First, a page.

The nation is burning up over Mykayla Comstock, the 7-year-old Oregon leukemia patient who uses medical marijuana. One of the youngest members of the state’s Medical Marijuana Program, she was admitted to the program after a basketball-size tumor was found in her chest.
Mykayla takes a gram of cannabis oil in a pill each day. She says she likes the way it makes her laugh, telling The Daily Beast, “It’s like everything’s funny to me.”
It is less funny to a score of harsh critics who have blasted the parents for allowing this, ranging from the oncologist who was treating Mykayla, who disapproved of the move, and due to the subsequent strain on their relationship had to be replaced, to her biological father, who wasn’t part of the decision to get her on the pill, and who reported that he found her “stoned out of her mind,” when he visited her. He has since petitioned for child custody to investigate, but the practice is legal and state approved.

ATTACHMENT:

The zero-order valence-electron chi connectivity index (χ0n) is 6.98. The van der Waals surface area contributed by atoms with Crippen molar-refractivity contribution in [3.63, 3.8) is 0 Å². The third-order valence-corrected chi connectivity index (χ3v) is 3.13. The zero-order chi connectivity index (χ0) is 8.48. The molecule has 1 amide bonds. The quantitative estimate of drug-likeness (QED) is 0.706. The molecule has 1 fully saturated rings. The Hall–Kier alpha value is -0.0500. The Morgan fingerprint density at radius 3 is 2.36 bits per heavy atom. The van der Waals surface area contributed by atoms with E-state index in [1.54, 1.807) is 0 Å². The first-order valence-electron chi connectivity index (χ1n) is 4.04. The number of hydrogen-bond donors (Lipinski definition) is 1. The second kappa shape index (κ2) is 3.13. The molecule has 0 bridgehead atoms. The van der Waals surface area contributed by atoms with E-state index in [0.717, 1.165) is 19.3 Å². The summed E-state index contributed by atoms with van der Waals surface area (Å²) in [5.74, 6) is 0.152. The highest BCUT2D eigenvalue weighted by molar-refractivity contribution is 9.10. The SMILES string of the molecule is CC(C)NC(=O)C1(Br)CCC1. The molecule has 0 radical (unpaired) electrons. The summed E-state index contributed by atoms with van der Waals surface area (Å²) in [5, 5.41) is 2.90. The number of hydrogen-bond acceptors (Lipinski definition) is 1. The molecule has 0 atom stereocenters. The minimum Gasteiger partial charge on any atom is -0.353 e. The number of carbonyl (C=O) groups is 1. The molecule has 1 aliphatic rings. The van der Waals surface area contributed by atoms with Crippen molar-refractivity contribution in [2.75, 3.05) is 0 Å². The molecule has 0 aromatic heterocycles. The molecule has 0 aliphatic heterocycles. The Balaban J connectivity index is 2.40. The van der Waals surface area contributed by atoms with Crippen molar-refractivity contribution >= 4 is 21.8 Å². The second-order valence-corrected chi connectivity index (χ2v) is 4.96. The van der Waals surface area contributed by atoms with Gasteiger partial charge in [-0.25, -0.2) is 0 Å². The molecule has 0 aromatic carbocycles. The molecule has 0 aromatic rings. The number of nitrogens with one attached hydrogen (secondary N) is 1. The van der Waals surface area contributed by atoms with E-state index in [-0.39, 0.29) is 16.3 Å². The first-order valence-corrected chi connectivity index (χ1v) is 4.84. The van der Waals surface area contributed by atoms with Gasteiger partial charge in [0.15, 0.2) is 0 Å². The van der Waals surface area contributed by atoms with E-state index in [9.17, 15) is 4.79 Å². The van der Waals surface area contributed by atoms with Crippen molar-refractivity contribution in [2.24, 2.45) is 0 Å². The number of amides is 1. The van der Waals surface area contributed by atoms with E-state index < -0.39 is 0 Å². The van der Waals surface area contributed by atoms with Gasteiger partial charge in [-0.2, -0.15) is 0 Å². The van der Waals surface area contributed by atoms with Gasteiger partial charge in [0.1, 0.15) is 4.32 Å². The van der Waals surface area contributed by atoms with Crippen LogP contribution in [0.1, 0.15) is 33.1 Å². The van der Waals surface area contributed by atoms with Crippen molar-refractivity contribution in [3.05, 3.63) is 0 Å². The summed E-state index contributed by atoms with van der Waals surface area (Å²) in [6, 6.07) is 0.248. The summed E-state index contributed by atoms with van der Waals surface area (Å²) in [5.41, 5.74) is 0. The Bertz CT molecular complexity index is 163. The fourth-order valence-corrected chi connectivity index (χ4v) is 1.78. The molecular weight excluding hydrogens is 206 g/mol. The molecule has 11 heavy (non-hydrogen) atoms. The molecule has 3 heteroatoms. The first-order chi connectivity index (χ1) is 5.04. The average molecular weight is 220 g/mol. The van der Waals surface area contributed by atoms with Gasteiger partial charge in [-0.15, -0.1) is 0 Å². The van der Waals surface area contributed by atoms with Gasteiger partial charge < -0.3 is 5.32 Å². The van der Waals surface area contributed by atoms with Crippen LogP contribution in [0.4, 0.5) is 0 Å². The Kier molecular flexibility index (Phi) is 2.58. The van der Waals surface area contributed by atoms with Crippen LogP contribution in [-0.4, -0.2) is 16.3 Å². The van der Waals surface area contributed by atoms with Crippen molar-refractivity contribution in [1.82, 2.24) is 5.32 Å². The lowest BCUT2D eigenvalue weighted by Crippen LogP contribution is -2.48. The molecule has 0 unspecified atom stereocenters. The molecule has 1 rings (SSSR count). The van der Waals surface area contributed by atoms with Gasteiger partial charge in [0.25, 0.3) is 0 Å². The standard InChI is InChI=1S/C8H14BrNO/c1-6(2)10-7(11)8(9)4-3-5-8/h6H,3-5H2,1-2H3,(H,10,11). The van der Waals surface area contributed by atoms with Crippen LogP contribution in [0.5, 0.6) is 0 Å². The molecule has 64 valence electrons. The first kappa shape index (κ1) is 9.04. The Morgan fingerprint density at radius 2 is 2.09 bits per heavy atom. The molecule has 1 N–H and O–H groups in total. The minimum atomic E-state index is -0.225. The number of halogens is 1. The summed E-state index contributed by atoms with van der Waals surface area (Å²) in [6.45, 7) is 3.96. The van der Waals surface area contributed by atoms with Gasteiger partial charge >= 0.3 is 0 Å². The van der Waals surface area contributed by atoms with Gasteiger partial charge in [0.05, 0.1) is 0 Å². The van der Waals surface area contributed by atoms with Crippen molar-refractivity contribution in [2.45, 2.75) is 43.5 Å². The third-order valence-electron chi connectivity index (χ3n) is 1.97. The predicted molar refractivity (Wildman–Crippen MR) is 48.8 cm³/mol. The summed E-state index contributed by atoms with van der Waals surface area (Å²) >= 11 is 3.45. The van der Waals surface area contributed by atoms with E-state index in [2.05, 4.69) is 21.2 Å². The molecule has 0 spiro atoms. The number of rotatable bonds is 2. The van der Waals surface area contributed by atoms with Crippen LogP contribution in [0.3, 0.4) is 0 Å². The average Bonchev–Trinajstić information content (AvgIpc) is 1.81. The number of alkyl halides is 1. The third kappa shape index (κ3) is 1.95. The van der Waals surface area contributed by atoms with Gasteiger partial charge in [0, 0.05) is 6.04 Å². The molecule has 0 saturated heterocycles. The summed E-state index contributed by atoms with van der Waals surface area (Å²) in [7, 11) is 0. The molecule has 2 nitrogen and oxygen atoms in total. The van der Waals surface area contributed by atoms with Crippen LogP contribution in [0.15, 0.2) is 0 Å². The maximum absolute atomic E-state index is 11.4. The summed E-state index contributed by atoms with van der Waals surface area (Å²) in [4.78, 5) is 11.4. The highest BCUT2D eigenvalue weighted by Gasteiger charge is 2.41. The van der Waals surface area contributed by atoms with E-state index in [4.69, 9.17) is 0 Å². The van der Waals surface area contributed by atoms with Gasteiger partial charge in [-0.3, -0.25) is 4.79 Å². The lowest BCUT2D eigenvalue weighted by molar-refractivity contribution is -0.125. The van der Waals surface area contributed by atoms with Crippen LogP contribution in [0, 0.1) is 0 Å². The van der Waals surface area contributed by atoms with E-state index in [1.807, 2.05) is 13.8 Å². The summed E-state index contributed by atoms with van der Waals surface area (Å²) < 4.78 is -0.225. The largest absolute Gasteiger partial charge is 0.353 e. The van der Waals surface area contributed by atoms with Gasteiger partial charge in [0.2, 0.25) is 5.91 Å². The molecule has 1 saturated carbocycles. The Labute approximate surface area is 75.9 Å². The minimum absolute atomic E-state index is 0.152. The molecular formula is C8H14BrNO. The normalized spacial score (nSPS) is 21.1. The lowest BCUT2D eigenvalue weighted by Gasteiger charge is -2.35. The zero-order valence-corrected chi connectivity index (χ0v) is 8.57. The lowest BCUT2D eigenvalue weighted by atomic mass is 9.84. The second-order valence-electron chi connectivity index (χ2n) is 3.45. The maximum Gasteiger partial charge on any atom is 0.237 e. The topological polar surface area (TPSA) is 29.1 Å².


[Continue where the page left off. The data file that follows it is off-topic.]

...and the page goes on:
Mykayla’s has T-cell leukemia, an aggressive cancer that has gone into remission, perhaps in part due to the cannabis. That, at least, is what her parents believe could be the case, since they suspect marijuana does more than alleviate pain, but is also a medicine. Indeed, many promoters of the drug style it as a sort of panacea.
Whatever the case, it has at least been effective in taking the edge of chemotherapy. Her parents, Erin Purchase, and her boyfriend, Brandon Krenzler, whom Mykayla calls “daddy,” are proud of their decision, despite the tirades of harsh criticism.
“I hope they never have to be who I am,” said Purchase. “I hope they never have to feel what I’m having to feel, what she’s having to feel. I’m not drugging my child. I use this for her medicine. It’s amazing, and I think people should know that.”